For we know that if our earthly house of this tabernacle were dissolved, we have a building of God, an house not made with hands, eternal in the heavens.2 Corinthians 5:1-4. For we know — We pursue, not seen, but unseen things, and do not faint in our work, because we know that if our earthly house — Which is only a tabernacle or tent, a mere temporary habitation; were dissolved — Were mouldered back to the dust out of which it was formed; or if our zeal in the service of the gospel should expose us to martyrdom, which should destroy it before its time; we have — And should immediately enjoy; a building of God — A building of which he is the great architect and donor; a house not made with mortal hands — Nor to be compared with the most magnificent structure which hands ever raised, exceeding them all in its lustre, as much as in its duration, though that duration be eternal in the heavens — Placed far above either violence or decay. “Whether we consider this divine building as particularly signifying the body after the resurrection, in which sense Whitby takes it; or any vehicle with which the soul may be clothed during the intermediate state, considerable difficulties will arise.” “I therefore,” says Doddridge, “am inclinable rather to take it in a more general view, as referring to the whole provision God has made for the future happiness of his people, and which Christ represents as his Father’s house, in which there are many mansions.” For in this — While we are in this state of suffering, or while our soul sojourns in this mortal body; we groan earnestly — Eagerly long for that future state, and the felicity of it, and grieve that we do not yet enjoy it; desiring to be clothed upon — That is, upon this body, which is now covered with flesh and blood; with our house which is from heaven — To enter the heavenly mansion which God hath provided for us. To be clothed upon with a house, is a very strong figure; which yet the apostle uses here and in 2 Corinthians 5:4, having in his thoughts the glory which each should wear, instead of being clothed, as now, with that mortal flesh which he calls a tabernacle, as it is so mean, inconvenient, and precarious an abode. If so be that being clothed — With the image of God, while we are in the body; we shall not be found naked — Of the wedding garment. He seems to allude to Genesis 3:7; Exodus 32:25; our natural turpitude of sin being a nakedness abominable to God. See 1 Peter 5:5; Colossians 3:12, where the same metaphor of being clothed with divine graces is made use of. For we that are in this tabernacle — Who still dwell in these frail and corruptible tents; do groan, being burdened therewith. The apostle speaks with exact propriety, a burden naturally exciting groans: and we are here burdened with numberless afflictions, infirmities, and temptations. Not that we would be unclothed — Stripped of our bodies, for that is what we cannot consider as in itself desirable;.but rather, if it might be left to our choice, we would desire to pass into the immortal state without dying, or to be clothed upon with the heavenly glory, such as that which will invest the saints after the resurrection; that mortality, το θνητον, that which is mortal — Corruptible, and obnoxious to so many infirmities, disorders, burdens, and sorrows; might be swallowed up of life — As if it were annihilated by the divine power, which at the resurrection will exert itself in and upon us; namely, as the case was with Enoch and Elijah when they were translated, and as it shall be with the saints that are found alive at Christ’s second coming. The meaning of this and the following verses is evidently this; “That though it appeared most desirable of all to pass to future glory without dying, yet a state in which mortality should be swallowed up of life, was, at all events, desirable; and an absence from the body to be not only submitted to, but wished for, in a view of being so present with the Lord, as even in the intermediate state they expected to be.” — Doddridge.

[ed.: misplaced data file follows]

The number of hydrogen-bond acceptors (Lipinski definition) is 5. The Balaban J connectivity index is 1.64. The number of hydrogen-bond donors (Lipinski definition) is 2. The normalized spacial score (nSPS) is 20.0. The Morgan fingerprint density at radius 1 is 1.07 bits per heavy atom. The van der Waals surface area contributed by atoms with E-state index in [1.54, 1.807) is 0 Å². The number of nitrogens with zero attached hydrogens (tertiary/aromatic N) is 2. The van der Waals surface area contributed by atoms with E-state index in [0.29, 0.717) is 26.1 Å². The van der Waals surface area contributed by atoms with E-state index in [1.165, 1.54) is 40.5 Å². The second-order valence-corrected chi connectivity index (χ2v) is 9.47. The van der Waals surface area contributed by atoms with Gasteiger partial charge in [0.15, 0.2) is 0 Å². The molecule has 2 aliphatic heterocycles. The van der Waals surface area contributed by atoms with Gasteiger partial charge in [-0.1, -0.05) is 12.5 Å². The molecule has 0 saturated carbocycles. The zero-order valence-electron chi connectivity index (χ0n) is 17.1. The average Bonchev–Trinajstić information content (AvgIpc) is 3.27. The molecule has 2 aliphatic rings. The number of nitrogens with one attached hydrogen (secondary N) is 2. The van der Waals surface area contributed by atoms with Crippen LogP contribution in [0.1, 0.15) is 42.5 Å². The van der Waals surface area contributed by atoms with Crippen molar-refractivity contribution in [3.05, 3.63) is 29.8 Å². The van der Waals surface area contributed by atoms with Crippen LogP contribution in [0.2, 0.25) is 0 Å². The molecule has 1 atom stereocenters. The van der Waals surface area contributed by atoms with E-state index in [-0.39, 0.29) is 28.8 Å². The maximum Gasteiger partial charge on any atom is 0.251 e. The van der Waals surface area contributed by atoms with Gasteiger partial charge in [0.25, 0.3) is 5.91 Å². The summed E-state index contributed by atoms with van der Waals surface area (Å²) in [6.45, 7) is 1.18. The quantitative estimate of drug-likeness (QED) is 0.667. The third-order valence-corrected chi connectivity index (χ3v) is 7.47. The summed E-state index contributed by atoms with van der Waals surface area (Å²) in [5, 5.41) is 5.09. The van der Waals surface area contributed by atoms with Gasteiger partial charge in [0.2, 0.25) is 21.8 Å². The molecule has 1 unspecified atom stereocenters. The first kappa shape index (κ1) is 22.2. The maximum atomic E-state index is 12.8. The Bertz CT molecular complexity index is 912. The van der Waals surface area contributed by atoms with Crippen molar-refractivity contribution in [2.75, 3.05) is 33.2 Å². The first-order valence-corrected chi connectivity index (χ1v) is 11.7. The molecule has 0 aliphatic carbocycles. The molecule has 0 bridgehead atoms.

For in this we groan, earnestly desiring to be clothed upon with our house which is from heaven: